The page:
It is also important to service the wheel bearings annually, or every 12,000 miles, regardless of mileage, due to moisture build-up. Keep a spare set of wheel bearings in your trailer in case of premature failure. Be sure to inspect trailer wiring and lighting; inspect door latches and grease the doors; inspect the floor (be sure to remove any rubber mats so the entire floor can be examined); and inspect and lubricate mechanical moving parts, such as the hitch and suspension parts. If the trailer has been sitting for a while, check for wasp nests, spider webs and any other creatures that may have made a new home.

    USRider advises horse owners to use ICE – In Case of Emergency. This important initiative was designed to aid emergency responders in identifying victims and determining who needs to be notified. Implementing ICE is easy. Program your emergency contact information into your cellular phone and designate it with the acronym ICE.

    Horse owners should also ensure that their emergency contact information is stored in their tow vehicle. To facilitate this, USRider has developed an In Case of Emergency form and posted it online for horse owners to print. Simply fill in the blanks and store the paper in the tow vehicle as well as in the trailer. Additional recommendations, as well as a Power of Attorney form, are posted on the USRider website.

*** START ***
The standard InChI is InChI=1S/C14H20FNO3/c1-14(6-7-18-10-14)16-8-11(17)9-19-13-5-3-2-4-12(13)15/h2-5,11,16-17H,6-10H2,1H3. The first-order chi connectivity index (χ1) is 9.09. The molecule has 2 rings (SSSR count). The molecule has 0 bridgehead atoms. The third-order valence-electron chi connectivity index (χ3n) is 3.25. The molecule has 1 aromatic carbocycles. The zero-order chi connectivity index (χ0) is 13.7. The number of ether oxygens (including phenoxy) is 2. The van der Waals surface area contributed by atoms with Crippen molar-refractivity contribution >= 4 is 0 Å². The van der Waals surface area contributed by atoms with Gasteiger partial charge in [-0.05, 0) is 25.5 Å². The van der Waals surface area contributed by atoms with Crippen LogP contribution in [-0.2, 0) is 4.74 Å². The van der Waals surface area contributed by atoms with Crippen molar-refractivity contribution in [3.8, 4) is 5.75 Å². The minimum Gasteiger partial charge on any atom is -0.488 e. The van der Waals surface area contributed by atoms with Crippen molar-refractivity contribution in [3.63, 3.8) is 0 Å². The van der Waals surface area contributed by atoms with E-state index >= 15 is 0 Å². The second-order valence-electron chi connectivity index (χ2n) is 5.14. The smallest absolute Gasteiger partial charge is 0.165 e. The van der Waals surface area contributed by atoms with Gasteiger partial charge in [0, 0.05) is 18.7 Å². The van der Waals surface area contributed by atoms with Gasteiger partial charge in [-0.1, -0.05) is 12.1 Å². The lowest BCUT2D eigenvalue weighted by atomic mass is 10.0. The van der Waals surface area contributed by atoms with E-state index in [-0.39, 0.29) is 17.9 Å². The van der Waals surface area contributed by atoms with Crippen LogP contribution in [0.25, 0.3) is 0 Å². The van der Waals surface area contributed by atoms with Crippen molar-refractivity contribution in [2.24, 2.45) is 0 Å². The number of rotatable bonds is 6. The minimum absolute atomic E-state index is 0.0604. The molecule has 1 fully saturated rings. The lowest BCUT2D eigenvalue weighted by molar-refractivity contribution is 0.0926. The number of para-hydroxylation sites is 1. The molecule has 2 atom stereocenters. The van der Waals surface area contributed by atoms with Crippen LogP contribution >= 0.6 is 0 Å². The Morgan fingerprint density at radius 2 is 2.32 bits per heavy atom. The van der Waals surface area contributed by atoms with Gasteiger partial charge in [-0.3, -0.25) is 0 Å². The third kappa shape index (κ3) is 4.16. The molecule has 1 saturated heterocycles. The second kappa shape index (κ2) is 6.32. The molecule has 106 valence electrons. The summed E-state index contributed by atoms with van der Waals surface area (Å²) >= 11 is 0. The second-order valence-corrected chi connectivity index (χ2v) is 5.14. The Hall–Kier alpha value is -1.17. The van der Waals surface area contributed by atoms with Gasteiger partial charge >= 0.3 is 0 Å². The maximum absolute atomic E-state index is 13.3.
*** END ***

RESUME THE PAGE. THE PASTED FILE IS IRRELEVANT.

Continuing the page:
USRider – in its 14th year of operation – is the only company to provide emergency roadside assistance for horse owners. Through the Equestrian Motor Plan, USRider provides nationwide roadside assistance and towing services along with other travel-related benefits to its Members. The plan includes standard features such as flat-tire repair, battery assistance, lockout services, and roadside repairs for tow vehicles and trailers with horses, plus towing up to 100 miles.  As an additional service, USRider maintains a national database that includes emergency stabling, veterinary and farrier referrals. For more information about the USRider Equestrian Motor Plan, visit www.usrider.org online or call (800) 844-1409. For additional safety and travel tips, visit the Equine Travel Safety Area on the USRider website at www.usrider.org.

    Make sure to pack your Omega Fields supplements and Omega-3 treats when traveling>>

    https://www.omegafields.com/equine-products.html